Thursday, 18 January 2001
Some time ago, as we travelled through east Cork, I was determined to visit Cloyne Cathedral, with its round tower and Bruce Joy’s impressive monument to a former Bishop of Cloyne, George Berkeley, laid out in the north transept in all his episcopal finery.
As we approached the monument, my younger child asked: “Is he dead?” The bishop was dead since 1753, I replied. But Joe persisted: “Does he know he’s dead?” I presumed so. “Well, does God know he’s dead?” In three quick questions, a young boy had cut to the heart of Berkeley’s empiricist philosophy, which holds that everything save the spiritual exists only as it is perceived by the senses.
Berkeley was Bishop of Cloyne from 1734, but due to failing health he moved to Oxford in 1752. Although his monument may be seen in Cloyne, he does not rest there: he died in Oxford on January 14th, 1753, and was buried in Christ Church. Today, he is largely remembered for his work as a philosopher and mathematician, but is seldom referred to as a pioneering Irish missionary.
In 1728, Berkeley sailed for North America in the hope of establishing a college in Bermuda for the education of colonists and American Indians. He settled in Newport, Rhode Island, returning only in 1731 after his plans and hopes were undermined and a grant of £20,000, approved by parliament, failed to materialise.
Berkeley’s plans and works in America were sponsored by the oldest Anglican missionary society, the Society for the Propagation of the Gospel (SPG), founded in 1701 by the Rev Dr Thomas Bray with the support of the bishops of the Church of Ireland and the Church of England.
Between 1706 and 1761, 26 clergy served from the Church of Ireland served as missionaries with the SPG, all but four of them in the American colonies. William Smith was the first missionary to the Bahamas and the first colonial bishop from the Church of Ireland was Charles Inglis (1734-1816) from Glen Columbkille, Co Donegal. Inglis taught in Pennsylvania before he was ordained in 1759 for the parish of Dover in Delaware.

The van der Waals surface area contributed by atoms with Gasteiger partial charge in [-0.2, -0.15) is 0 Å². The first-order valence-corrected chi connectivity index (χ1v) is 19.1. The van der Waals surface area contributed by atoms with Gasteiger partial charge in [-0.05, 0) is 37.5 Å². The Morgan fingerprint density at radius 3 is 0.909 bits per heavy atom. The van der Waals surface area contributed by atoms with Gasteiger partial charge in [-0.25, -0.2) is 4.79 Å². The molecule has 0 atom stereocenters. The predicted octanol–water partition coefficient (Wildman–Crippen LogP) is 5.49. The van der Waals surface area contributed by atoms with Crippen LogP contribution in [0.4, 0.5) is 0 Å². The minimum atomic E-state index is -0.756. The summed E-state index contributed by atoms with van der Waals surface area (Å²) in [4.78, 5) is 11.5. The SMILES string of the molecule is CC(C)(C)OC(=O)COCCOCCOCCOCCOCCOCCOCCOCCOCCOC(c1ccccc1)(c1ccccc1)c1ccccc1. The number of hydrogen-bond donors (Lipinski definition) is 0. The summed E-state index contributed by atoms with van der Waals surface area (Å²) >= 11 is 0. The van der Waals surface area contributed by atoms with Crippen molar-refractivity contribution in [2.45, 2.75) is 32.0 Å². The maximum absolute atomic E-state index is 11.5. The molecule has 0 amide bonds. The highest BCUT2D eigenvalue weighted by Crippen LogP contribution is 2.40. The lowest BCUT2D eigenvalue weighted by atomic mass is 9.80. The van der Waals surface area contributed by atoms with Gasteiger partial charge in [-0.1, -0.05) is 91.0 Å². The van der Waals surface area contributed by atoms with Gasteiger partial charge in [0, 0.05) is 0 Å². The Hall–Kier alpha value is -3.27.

In Delaware, Inglis worked among the Mohawk Indians, and pressed for an Anglican bishop in the colonies. In 1765, he moved to New York as the curate of Trinity Church, where he became rector in 1777, during the early stages of the American Revolution. Trinity Church was destroyed by the rebels, Inglis was attained and all his property was confiscated.
In 1783, he moved with his family to Nova Scotia. During a brief return visit to these islands in 1787 he was consecrated at Lambeth Palace as the first bishop of Nova Scotia, with jurisdiction over Quebec, Newfoundland and New Brunswick. Two months later, in the first Anglican ordination in Canada, he ordained his nephew, Andrew Inglis.
Founder in Canada
Charles Inglis has been hailed as the founder of the Anglican Church in Canada. His son John became the third bishop of Nova Scotia, with a diocese that extended as far as Berkeley's beloved Bermuda.
Of the 106 clergy from the Church of Ireland who worked as SPG missionaries in the period 1824 to 1870, 67 (more than half) went to Canada, 19 to Australia, and six to South Africa. Among the remaining 14 was the Rev George Hunn Nobbs of Dublin, who worked in the Pitcairn Islands among the descendants of the Bounty mutineers and later joined their migration to Norfolk Island.
In Australia, Hussey Burgh Macartney, a former curate of Kilcock, Co Kildare, built St Paul’s Cathedral and became Dean of Melbourne. William Wright from Ireland was the first Anglican missionary in South Africa. His strong opposition to early racism led to a conflict with the Irish governor of the Cape, Sir Lowry Cole, and he left the colony in 1829. But later SPG missionaries in southern Africa included Francis Balfour from Townley Hall, near Drogheda, the first resident Anglican bishop in Lesotho, William Gaul from Derry who became Bishop of Mashonaland, Davis Croghan from Wexford, who was Dean of Grahamstown, and John Darragh, who was instrumental in building St Mary’s Cathedral, Johannesburg.
It was men like these who shaped the Anglican Church in Southern Africa, giving it its high church ethos and its commitment to social justice and action against racism. Later Irish SPG missionaries did pioneering work in Burma, China, Japan and Korea, and provided bishops for dioceses in Lahore (Pakistan), the Gold Coast (now Ghana), and Gambia.
In 1965, the SPG merged with the Universities’ Mission to Central Africa. Today the society is known as the United Society for the Propagation of the Gospel (USPG). To mark its 300th anniversary, a new history of SPG and USPG has been edited by the Rev Dr Daniel O’Connor, former principal of the College of the Ascension in Birmingham. The tercentenary celebrations, which began in St Chad’s Cathedral, Lichfield, on January 6th, will culminate with an international anniversary service of celebration in Saint Paul’s Cathedral, London, on June 15th.
This ‘Irishman’s Diary’ was first published in ‘The Irish Times’ on 18 January 2001.